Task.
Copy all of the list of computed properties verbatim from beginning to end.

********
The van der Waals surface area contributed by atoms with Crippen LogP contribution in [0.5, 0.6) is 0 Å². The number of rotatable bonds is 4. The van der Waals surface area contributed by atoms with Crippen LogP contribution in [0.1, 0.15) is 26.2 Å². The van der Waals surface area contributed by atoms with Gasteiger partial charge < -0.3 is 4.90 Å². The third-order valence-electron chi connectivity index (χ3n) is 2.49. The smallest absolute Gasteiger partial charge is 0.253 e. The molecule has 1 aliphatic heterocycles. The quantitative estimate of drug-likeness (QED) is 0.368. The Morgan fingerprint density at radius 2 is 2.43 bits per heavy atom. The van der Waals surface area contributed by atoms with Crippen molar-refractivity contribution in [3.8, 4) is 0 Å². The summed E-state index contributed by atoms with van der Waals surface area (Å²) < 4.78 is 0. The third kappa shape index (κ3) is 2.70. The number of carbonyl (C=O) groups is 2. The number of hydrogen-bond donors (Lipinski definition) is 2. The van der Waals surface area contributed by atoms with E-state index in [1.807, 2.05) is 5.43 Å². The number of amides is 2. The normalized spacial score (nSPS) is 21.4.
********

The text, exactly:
The van der Waals surface area contributed by atoms with Crippen LogP contribution in [0.5, 0.6) is 0 Å². The number of rotatable bonds is 4. The van der Waals surface area contributed by atoms with Crippen LogP contribution in [0.1, 0.15) is 26.2 Å². The van der Waals surface area contributed by atoms with Gasteiger partial charge < -0.3 is 4.90 Å². The third-order valence-electron chi connectivity index (χ3n) is 2.49. The smallest absolute Gasteiger partial charge is 0.253 e. The molecule has 1 aliphatic heterocycles. The quantitative estimate of drug-likeness (QED) is 0.368. The Morgan fingerprint density at radius 2 is 2.43 bits per heavy atom. The van der Waals surface area contributed by atoms with Crippen molar-refractivity contribution in [3.8, 4) is 0 Å². The summed E-state index contributed by atoms with van der Waals surface area (Å²) < 4.78 is 0. The third kappa shape index (κ3) is 2.70. The number of carbonyl (C=O) groups is 2. The number of hydrogen-bond donors (Lipinski definition) is 2. The van der Waals surface area contributed by atoms with E-state index in [1.807, 2.05) is 5.43 Å². The number of amides is 2. The normalized spacial score (nSPS) is 21.4.